*stop = !obj.hidden && [obj becomeFirstResponder];
                                                    }];
if ([textInput isFirstResponder])
    [textInput.superview.subviews enumerateObjectsAtIndexes:
     [NSIndexSet indexSetWithIndexesInRange:
      NSMakeRange(0,
                  [textInput.superview.subviews indexOfObject:textInput])]
                                                    options:0 usingBlock:^(UIView *obj, NSUInteger idx, BOOL *stop) {
                                                        *stop = !obj.hidden && [obj becomeFirstResponder];
                                                    }];
share|improve this answer

I've been using Michael G. Emmons' answer for about a year now, works great. I did notice recently that calling resignFirstResponder and then becomeFirstResponder immediately can cause the keyboard to "glitch", disappearing and then appearing immediately. I changed his version slightly to skip the resignFirstResponder if the nextField is available.

- (BOOL)textFieldShouldReturn:(UITextField *)textField
{ 

    if ([textField isKindOfClass:[NRTextField class]])
    {
        NRTextField *nText = (NRTextField*)textField;
        if ([nText nextField] != nil){
            dispatch_async(dispatch_get_main_queue(),
                           ^ { [[nText nextField] becomeFirstResponder]; });

        }
        else{
            [textField resignFirstResponder];
        }
    }
    else{
        [textField resignFirstResponder];
    }

    return true;

}
share|improve this answer

I am surprised by how many answers here fail to understand one simple concept: navigating through controls in your app is not something the views themselves should do. It's the controller's job to decide which control to make the next first responder.

Also most answers only applied to navigating forward, but users may also want to go backwards.

So here's what I've come up with. Your form should be managed by a view controller, and view controllers are part of the responder chain. So you're perfectly free to implement the following methods:

#pragma mark - Key Commands

- (NSArray *)keyCommands
{
    static NSArray *commands;

    static dispatch_once_t once;
    dispatch_once(&once, ^{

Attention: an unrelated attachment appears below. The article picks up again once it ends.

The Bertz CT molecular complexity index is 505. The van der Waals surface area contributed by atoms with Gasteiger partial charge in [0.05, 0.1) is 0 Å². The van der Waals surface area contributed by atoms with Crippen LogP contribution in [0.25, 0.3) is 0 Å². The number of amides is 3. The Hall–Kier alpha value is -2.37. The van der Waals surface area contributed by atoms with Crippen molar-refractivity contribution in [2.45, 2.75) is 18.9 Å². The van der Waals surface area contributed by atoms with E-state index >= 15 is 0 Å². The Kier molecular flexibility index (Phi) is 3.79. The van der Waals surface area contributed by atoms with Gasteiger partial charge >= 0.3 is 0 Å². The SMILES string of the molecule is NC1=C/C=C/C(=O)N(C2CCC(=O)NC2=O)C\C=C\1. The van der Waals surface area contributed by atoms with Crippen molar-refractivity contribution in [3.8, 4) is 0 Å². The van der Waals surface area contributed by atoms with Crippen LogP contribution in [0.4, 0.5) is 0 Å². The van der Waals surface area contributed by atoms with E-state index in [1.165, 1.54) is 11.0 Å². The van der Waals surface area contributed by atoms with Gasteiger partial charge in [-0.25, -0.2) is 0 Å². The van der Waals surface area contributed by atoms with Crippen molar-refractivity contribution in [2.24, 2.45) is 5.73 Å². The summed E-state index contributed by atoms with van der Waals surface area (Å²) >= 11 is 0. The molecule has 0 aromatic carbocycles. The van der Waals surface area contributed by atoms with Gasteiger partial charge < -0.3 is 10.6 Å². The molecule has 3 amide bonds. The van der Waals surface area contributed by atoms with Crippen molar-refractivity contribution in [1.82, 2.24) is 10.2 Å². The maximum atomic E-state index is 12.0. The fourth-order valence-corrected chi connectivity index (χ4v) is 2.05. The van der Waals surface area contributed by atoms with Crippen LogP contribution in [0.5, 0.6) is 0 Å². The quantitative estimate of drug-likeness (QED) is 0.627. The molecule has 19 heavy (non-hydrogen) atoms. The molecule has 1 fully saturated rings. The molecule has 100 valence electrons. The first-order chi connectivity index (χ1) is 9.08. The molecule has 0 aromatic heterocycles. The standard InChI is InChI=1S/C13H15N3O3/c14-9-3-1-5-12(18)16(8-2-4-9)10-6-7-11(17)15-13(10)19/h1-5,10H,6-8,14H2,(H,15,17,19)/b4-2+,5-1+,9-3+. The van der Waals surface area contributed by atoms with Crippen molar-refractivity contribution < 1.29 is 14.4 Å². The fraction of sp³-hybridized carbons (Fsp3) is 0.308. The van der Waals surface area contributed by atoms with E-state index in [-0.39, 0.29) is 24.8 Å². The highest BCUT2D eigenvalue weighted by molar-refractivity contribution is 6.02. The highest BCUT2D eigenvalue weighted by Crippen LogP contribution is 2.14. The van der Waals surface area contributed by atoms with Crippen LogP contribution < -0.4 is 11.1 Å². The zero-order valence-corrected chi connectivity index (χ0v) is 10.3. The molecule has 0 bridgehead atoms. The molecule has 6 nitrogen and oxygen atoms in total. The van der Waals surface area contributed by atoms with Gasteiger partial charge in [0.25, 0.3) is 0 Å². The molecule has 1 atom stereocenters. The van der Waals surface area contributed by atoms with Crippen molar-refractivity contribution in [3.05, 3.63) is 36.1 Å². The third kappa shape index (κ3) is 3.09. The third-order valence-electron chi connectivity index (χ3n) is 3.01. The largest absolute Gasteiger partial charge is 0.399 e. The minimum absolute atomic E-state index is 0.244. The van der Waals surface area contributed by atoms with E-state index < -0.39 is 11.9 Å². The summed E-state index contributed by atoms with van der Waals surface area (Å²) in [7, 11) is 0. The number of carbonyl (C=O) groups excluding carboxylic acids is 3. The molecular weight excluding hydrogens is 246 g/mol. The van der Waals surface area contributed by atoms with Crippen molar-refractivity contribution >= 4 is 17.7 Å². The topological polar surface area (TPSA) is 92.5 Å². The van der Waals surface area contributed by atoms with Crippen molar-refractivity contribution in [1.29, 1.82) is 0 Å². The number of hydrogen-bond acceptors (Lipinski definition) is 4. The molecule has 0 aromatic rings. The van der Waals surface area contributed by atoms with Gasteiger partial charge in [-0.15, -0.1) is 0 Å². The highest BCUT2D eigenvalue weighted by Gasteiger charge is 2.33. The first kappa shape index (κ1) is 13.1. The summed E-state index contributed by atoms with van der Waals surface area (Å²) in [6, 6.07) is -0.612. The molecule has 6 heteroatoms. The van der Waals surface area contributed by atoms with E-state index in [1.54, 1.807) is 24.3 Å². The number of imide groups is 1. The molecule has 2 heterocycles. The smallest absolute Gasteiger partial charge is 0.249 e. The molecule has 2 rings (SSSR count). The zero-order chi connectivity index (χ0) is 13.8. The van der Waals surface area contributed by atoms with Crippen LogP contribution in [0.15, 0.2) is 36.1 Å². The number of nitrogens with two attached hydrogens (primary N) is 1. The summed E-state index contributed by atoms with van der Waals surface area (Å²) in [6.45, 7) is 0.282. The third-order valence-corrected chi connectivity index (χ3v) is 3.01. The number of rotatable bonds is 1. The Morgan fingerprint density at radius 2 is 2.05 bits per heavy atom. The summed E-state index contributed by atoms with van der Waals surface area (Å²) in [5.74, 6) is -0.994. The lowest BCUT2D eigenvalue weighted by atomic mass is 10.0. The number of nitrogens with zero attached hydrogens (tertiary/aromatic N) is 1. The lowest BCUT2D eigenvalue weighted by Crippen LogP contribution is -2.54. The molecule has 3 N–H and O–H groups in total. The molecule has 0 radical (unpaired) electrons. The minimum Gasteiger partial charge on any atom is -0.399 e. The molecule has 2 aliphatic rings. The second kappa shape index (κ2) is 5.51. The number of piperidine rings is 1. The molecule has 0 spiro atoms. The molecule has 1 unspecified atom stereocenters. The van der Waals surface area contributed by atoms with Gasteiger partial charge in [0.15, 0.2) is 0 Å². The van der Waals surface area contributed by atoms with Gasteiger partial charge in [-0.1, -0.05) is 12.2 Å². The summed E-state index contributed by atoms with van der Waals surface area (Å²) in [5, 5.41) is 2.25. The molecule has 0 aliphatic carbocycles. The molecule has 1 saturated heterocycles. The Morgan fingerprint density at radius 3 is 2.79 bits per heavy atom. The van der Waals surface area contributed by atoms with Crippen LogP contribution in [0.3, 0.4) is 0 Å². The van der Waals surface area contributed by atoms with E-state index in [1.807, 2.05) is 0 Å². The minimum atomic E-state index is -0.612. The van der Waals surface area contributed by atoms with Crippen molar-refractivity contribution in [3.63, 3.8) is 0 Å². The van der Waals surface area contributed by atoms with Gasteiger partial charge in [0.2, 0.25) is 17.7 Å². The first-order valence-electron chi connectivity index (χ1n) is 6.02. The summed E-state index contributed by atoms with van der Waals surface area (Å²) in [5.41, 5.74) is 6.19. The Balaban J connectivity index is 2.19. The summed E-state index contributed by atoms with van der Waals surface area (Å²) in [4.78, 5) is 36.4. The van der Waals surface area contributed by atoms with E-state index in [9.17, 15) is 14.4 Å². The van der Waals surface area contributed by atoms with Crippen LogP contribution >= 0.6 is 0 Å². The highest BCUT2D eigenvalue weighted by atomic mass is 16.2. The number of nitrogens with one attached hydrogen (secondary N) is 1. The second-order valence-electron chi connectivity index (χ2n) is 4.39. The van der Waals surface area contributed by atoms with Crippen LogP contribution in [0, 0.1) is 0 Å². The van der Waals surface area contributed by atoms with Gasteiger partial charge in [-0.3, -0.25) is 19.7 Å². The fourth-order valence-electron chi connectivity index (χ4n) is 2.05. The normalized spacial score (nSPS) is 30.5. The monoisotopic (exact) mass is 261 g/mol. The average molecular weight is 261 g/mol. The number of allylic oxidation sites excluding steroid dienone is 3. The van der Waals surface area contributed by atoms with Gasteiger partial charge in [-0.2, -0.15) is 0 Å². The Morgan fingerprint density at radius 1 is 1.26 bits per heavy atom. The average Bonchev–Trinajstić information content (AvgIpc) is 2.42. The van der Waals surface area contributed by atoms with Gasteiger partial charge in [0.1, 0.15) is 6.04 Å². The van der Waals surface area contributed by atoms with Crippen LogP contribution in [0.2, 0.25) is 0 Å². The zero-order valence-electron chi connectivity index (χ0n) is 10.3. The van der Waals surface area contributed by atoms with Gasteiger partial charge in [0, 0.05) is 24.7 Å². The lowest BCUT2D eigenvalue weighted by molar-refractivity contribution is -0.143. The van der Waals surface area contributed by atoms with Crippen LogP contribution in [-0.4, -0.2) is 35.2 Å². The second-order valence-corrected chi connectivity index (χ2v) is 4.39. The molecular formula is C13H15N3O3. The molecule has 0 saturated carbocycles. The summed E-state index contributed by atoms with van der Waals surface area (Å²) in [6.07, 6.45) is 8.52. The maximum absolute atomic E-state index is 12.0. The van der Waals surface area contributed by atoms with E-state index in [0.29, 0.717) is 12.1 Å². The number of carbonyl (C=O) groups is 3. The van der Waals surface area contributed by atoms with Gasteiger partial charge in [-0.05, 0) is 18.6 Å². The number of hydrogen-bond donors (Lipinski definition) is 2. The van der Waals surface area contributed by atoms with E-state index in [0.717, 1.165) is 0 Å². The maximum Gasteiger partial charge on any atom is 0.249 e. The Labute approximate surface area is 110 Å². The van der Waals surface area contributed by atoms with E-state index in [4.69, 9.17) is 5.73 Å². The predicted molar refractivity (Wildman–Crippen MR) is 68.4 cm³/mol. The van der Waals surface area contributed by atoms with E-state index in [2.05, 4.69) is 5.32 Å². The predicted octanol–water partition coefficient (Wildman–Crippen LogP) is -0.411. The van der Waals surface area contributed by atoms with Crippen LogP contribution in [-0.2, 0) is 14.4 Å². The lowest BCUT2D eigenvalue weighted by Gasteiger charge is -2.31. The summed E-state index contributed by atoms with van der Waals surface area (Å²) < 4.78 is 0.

UIKeyCommand *const forward = [UIKeyCommand keyCommandWithInput:@"\t" modifierFlags:0 action:@selector(tabForward:)];
        UIKeyCommand *const backward = [UIKeyCommand keyCommandWithInput:@"\t" modifierFlags:UIKeyModifierShift action:@selector(tabBackward:)];

        commands = @[forward, backward];
    });

    return commands;
}

- (void)tabForward:(UIKeyCommand *)command
{
    NSArray *const controls = self.controls;
    UIResponder *firstResponder = nil;

    for (UIResponder *const responder in controls) {
        if (firstResponder != nil && responder.canBecomeFirstResponder) {
            [responder becomeFirstResponder]; return;
        }
        else if (responder.isFirstResponder) {
            firstResponder = responder;
        }
    }

    [controls.firstObject becomeFirstResponder];
}

- (void)tabBackward:(UIKeyCommand *)command
{
    NSArray *const controls = self.controls;
    UIResponder *firstResponder = nil;

    for (UIResponder *const responder in controls.reverseObjectEnumerator) {
        if (firstResponder != nil && responder.canBecomeFirstResponder) {
            [responder becomeFirstResponder]; return;
        }
        else if (responder.isFirstResponder) {
            firstResponder = responder;
        }
    }

    [controls.lastObject becomeFirstResponder];
}

Additional logic for scrolling offscreen responders visible beforehand may apply.

Another advantage of this approach is that you don't need to subclass all kinds of controls you may want to display (like UITextFields) but can instead manage the logic at controller level, where, let's be honest, is the right place to do so.

share|improve this answer

you can use IQKeyboardManager library to do this. it handle every thing, you don't need any additional setup.IQKeyboardManager is available through CocoaPods, to install it simply add the following line to your Podfile:

pod 'IQKeyboardManager'

or Just drag and drop IQKeyBoardManager directory from demo project to your project. That's it. you can find IQKeyBoardManager directory from https://github.com/hackiftekhar/IQKeyboardManager

share|improve this answer

A more consistent and robust way is to use NextResponderTextField You can configure it totally from interface builder with no need for setting the delegate or using view.tag.

All you need to do is

  1. Set the class type of your UITextField to be NextResponderTextField enter image description here
  2. Then set the outlet of the nextResponderField to point to the next responder it can be anything UITextField or any UIResponder subclass. It can be also a UIButton and the library is smart enough to trigger the TouchUpInside event of the button only if it's enabled. enter image description here enter image description here

Here is the library in action:

enter image description here

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protected by Midhun MP Dec 17 '14 at 0:16